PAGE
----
A/N: Drop a review and let me know what you think, and if I should continue this. I won't continue it if I don't get any reviews. Do I need to tell you that I don't own this?
"Dude, put the book down. It's Friday afternoon, officially the weekend. No homework allowed." No way was I going to let Sam ruin my weekend with his "study session" crap.
"Fred," Sam began, pushing his glasses up the bridge of his nose, "As much as I'd like to relax, we have that History exam first thing Monday morning. And, let's face it; you and Joe don't know anything about the Hundred Years' War. I'd be more than happy to help you out."
Joe looked between us, not sure if he wanted to contribute to the conversation yet.
Wait, history? No thanks. I wasn't in the mood for warping. On our last trip a month ago, I'd broken my arm in Mesopotamia and I had to miss basketball tryouts.
"This isn't about laziness, Sam." I explained. "Every single time we talk about history or do history homework or whatever, that fucking book shows up out of nowhere and we're somewhere else. This has been going on for years, and I'm still not used to it. I usually love that kind of stuff, but I don't want to fight cavemen or Red Coats or Indians today."
"Actually, the politically correct term is 'Native Americans'." He informed me matter-of-factly. Did he listen to a word I just said, or was he just waiting for an opportunity to correct me?
"Well, yes. I wouldn't feel comfortable with you using any offensive-"
"Jesus, man. Shut up. I am so sick of you talking to me like I'm stupid. We're on the same level, okay? We're equals. So quit being such a condescending asshole." Whoops. I snapped. I hadn't meant to raise my voice, but I was almost shouting.
Joe, recognizing his duty as referee, finally spoke up. "Listen, Fred, the fact is, we don't know what triggers the warping. It's happened sometimes when we weren't talking about history at all. So it would be really cool if you apologized to Sam. That was kind of rude of you to say. He's the one trying to help you, after all."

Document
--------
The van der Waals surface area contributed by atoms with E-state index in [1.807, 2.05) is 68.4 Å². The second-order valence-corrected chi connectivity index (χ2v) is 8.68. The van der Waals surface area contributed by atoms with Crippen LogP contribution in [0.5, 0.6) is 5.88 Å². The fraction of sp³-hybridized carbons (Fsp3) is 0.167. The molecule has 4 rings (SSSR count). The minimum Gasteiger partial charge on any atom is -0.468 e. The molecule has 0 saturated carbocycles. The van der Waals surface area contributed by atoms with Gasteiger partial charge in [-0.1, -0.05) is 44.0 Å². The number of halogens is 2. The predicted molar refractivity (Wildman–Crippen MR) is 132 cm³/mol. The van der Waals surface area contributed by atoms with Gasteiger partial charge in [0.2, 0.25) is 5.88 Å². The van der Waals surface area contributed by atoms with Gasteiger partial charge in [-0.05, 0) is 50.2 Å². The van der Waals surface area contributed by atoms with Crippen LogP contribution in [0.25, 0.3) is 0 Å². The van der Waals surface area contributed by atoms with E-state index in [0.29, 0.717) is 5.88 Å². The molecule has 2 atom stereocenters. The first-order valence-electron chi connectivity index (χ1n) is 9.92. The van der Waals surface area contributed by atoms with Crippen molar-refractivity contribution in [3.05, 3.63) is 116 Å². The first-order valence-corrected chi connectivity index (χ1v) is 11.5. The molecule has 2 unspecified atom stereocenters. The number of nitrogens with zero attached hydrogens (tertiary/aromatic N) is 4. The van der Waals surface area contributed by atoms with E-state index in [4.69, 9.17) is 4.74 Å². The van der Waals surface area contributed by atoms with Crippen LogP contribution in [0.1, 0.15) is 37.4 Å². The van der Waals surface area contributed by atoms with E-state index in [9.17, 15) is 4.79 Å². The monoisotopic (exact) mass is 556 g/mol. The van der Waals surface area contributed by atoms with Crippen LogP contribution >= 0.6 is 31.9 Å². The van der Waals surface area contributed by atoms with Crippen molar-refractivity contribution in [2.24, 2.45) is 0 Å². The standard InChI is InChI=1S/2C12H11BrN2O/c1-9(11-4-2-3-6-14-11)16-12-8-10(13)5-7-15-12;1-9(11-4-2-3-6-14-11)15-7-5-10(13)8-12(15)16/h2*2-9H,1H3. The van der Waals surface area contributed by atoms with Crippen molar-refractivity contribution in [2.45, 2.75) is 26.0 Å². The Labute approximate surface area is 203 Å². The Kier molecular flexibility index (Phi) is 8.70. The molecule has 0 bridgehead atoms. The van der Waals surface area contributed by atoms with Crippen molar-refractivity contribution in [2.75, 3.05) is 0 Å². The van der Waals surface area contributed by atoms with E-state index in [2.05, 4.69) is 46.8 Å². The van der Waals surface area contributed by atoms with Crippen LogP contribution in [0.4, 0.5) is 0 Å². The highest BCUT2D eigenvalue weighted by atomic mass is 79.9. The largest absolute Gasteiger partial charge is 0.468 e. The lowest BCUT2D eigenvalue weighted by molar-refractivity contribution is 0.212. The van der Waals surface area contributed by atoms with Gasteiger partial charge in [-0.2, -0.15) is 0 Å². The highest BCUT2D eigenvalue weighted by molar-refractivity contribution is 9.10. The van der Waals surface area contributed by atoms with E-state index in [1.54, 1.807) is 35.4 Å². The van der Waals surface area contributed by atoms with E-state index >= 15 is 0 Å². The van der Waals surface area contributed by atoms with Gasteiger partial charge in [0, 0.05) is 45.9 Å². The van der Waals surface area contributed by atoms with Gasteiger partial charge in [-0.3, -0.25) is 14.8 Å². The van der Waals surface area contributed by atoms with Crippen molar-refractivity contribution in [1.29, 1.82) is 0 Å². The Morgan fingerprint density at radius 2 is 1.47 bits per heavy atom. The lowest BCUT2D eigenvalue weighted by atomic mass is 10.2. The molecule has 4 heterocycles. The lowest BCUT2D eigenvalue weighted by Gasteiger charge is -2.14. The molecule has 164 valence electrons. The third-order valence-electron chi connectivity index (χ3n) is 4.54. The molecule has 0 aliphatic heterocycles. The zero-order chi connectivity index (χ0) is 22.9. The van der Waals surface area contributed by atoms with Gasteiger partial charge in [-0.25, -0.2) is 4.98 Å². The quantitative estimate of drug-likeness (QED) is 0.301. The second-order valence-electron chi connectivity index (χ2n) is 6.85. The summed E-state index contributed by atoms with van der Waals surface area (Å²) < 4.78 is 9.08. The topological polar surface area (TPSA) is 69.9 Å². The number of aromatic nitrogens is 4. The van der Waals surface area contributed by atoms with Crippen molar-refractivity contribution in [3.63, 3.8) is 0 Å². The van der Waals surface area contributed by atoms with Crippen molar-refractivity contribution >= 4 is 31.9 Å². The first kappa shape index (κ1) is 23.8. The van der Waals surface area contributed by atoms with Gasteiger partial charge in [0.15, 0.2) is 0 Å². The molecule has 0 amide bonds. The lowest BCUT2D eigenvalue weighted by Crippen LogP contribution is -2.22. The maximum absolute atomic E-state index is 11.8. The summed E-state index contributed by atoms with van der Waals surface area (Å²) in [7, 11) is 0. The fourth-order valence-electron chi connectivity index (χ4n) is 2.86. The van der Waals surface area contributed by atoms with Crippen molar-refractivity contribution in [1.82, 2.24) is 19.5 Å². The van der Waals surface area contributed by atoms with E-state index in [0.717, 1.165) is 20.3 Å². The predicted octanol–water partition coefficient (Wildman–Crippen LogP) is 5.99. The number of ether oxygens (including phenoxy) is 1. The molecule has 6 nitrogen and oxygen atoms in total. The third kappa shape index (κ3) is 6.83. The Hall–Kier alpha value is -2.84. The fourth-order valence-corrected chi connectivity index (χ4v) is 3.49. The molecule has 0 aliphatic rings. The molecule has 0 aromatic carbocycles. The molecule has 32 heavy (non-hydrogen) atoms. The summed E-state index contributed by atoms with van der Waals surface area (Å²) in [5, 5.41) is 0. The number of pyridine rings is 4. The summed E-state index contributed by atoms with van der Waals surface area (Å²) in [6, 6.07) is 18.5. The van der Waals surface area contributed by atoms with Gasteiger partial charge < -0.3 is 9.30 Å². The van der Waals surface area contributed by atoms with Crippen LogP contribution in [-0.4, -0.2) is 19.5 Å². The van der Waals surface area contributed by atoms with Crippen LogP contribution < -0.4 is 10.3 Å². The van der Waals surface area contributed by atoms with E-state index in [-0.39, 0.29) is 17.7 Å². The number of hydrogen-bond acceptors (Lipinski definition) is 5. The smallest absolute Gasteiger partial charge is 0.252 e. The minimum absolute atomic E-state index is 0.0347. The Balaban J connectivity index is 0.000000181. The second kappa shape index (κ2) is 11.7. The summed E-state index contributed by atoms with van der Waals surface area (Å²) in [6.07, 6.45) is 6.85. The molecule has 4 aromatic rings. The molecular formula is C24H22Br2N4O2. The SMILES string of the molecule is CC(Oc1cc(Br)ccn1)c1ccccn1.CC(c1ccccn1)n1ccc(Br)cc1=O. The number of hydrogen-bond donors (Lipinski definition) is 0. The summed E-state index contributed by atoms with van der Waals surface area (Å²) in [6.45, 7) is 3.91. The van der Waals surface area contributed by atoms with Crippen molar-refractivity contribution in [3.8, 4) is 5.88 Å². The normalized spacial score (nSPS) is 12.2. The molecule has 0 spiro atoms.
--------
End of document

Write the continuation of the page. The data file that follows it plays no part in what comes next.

Sam just blinked behind his glasses, eyes on the floor. Jeez. He almost looked hurt.
"Fine." I said eventually. "I'm sorry, Sam."
Sam didn't say anything. He was still squinting at the floor. "Sam? I said I'm sorry. Come on, don't be a jerk."
I followed Sam's gaze toward the floor under Joe's bed, where a little wisp of vapor was barely visible. I knew what was coming.
There was no use in running. The foggy, greenish mist leaked out from under the bed and formed little clouds around our ankles. Then, quick as anything, we were gone.
There was a split second, as there always is, when we're between two places, when we're just nowhere at all. (I always hate that split second. I hate being nowhere. I'd rather be a million years from home than nowhere at all.) But it was quickly over, and we were sitting on the ground under a tree. I could see a village nearby.
Joe and Sam didn't move or speak for a moment. I think they were waiting for my reaction. I slowly turned to Sam. I wonder what my expression looked like, because it scared the shit out of him. He started crawling away backwards, eyes wide, anticipating a punch in the face. Oh jeez.